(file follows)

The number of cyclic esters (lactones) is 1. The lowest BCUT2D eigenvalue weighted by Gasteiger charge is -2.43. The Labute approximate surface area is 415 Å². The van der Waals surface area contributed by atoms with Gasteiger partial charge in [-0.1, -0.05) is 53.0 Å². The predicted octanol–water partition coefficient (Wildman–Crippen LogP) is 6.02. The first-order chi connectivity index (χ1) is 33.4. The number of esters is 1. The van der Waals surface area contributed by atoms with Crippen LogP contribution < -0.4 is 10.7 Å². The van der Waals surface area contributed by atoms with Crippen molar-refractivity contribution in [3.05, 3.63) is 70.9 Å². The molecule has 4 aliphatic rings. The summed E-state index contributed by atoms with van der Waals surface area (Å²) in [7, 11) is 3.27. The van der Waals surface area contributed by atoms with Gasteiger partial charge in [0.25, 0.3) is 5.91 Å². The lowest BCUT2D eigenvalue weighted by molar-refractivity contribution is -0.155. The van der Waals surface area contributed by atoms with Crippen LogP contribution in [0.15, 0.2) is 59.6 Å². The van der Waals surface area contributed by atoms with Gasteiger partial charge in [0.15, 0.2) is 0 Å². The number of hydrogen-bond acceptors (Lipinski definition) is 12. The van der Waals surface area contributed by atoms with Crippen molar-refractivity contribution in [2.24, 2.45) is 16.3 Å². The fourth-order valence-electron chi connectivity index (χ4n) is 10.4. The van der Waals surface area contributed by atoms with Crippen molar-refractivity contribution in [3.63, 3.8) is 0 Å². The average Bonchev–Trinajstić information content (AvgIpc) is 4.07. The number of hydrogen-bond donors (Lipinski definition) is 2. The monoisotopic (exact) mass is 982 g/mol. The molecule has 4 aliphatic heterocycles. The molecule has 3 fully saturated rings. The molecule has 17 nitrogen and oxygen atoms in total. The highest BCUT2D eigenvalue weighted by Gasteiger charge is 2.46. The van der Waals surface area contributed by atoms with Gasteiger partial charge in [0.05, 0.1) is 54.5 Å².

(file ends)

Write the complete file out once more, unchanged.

The number of cyclic esters (lactones) is 1. The lowest BCUT2D eigenvalue weighted by Gasteiger charge is -2.43. The Labute approximate surface area is 415 Å². The van der Waals surface area contributed by atoms with Gasteiger partial charge in [-0.1, -0.05) is 53.0 Å². The predicted octanol–water partition coefficient (Wildman–Crippen LogP) is 6.02. The first-order chi connectivity index (χ1) is 33.4. The number of esters is 1. The van der Waals surface area contributed by atoms with Crippen LogP contribution < -0.4 is 10.7 Å². The van der Waals surface area contributed by atoms with Crippen molar-refractivity contribution in [3.05, 3.63) is 70.9 Å². The molecule has 4 aliphatic rings. The summed E-state index contributed by atoms with van der Waals surface area (Å²) in [7, 11) is 3.27. The van der Waals surface area contributed by atoms with Gasteiger partial charge in [0.25, 0.3) is 5.91 Å². The lowest BCUT2D eigenvalue weighted by molar-refractivity contribution is -0.155. The van der Waals surface area contributed by atoms with Crippen LogP contribution in [0.15, 0.2) is 59.6 Å². The van der Waals surface area contributed by atoms with Gasteiger partial charge in [0.15, 0.2) is 0 Å². The number of hydrogen-bond acceptors (Lipinski definition) is 12. The van der Waals surface area contributed by atoms with Crippen molar-refractivity contribution in [2.24, 2.45) is 16.3 Å². The fourth-order valence-electron chi connectivity index (χ4n) is 10.4. The van der Waals surface area contributed by atoms with Crippen molar-refractivity contribution in [3.63, 3.8) is 0 Å². The average Bonchev–Trinajstić information content (AvgIpc) is 4.07. The number of hydrogen-bond donors (Lipinski definition) is 2. The monoisotopic (exact) mass is 982 g/mol. The molecule has 4 aliphatic heterocycles. The molecule has 3 fully saturated rings. The molecule has 17 nitrogen and oxygen atoms in total. The highest BCUT2D eigenvalue weighted by Gasteiger charge is 2.46. The van der Waals surface area contributed by atoms with Gasteiger partial charge in [0.05, 0.1) is 54.5 Å².